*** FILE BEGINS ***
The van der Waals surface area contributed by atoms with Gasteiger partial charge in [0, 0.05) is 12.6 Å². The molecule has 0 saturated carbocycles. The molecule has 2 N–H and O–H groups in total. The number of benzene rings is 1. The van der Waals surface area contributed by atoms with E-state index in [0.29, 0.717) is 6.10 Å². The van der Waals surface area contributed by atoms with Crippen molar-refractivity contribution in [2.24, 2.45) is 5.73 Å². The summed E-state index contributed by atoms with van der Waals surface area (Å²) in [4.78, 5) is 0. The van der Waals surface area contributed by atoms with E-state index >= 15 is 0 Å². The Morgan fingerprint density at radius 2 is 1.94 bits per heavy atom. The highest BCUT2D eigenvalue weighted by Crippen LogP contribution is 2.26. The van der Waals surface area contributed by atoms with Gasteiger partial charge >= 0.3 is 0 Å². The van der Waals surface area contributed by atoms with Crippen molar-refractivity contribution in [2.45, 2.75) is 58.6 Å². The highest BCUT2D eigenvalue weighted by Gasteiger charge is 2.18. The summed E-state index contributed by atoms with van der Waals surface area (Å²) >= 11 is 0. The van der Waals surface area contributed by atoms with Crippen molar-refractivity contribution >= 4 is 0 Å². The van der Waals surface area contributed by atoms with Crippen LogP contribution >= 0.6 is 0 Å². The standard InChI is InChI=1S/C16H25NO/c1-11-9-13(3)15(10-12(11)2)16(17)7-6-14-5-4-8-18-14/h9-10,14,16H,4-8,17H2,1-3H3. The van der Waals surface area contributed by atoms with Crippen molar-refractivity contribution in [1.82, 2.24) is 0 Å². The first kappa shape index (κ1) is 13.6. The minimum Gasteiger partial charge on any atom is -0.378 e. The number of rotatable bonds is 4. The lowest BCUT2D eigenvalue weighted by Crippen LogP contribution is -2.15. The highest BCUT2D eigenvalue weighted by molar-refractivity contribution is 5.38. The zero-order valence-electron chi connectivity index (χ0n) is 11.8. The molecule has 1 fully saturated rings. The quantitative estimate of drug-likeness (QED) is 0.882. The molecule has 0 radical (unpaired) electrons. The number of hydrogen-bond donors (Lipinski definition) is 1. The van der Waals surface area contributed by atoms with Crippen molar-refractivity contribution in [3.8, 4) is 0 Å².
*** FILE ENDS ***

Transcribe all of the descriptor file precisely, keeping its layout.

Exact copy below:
The van der Waals surface area contributed by atoms with Gasteiger partial charge in [0, 0.05) is 12.6 Å². The molecule has 0 saturated carbocycles. The molecule has 2 N–H and O–H groups in total. The number of benzene rings is 1. The van der Waals surface area contributed by atoms with E-state index in [0.29, 0.717) is 6.10 Å². The van der Waals surface area contributed by atoms with Crippen molar-refractivity contribution in [2.24, 2.45) is 5.73 Å². The summed E-state index contributed by atoms with van der Waals surface area (Å²) in [4.78, 5) is 0. The van der Waals surface area contributed by atoms with E-state index >= 15 is 0 Å². The Morgan fingerprint density at radius 2 is 1.94 bits per heavy atom. The highest BCUT2D eigenvalue weighted by Crippen LogP contribution is 2.26. The van der Waals surface area contributed by atoms with Gasteiger partial charge >= 0.3 is 0 Å². The van der Waals surface area contributed by atoms with Crippen molar-refractivity contribution in [2.45, 2.75) is 58.6 Å². The highest BCUT2D eigenvalue weighted by Gasteiger charge is 2.18. The summed E-state index contributed by atoms with van der Waals surface area (Å²) >= 11 is 0. The van der Waals surface area contributed by atoms with Crippen molar-refractivity contribution >= 4 is 0 Å². The van der Waals surface area contributed by atoms with Crippen LogP contribution >= 0.6 is 0 Å². The standard InChI is InChI=1S/C16H25NO/c1-11-9-13(3)15(10-12(11)2)16(17)7-6-14-5-4-8-18-14/h9-10,14,16H,4-8,17H2,1-3H3. The van der Waals surface area contributed by atoms with Crippen molar-refractivity contribution in [1.82, 2.24) is 0 Å². The first kappa shape index (κ1) is 13.6. The minimum Gasteiger partial charge on any atom is -0.378 e. The number of rotatable bonds is 4. The lowest BCUT2D eigenvalue weighted by Crippen LogP contribution is -2.15. The highest BCUT2D eigenvalue weighted by molar-refractivity contribution is 5.38. The zero-order valence-electron chi connectivity index (χ0n) is 11.8. The molecule has 1 fully saturated rings. The quantitative estimate of drug-likeness (QED) is 0.882. The molecule has 0 radical (unpaired) electrons. The number of hydrogen-bond donors (Lipinski definition) is 1. The van der Waals surface area contributed by atoms with Crippen molar-refractivity contribution in [3.8, 4) is 0 Å².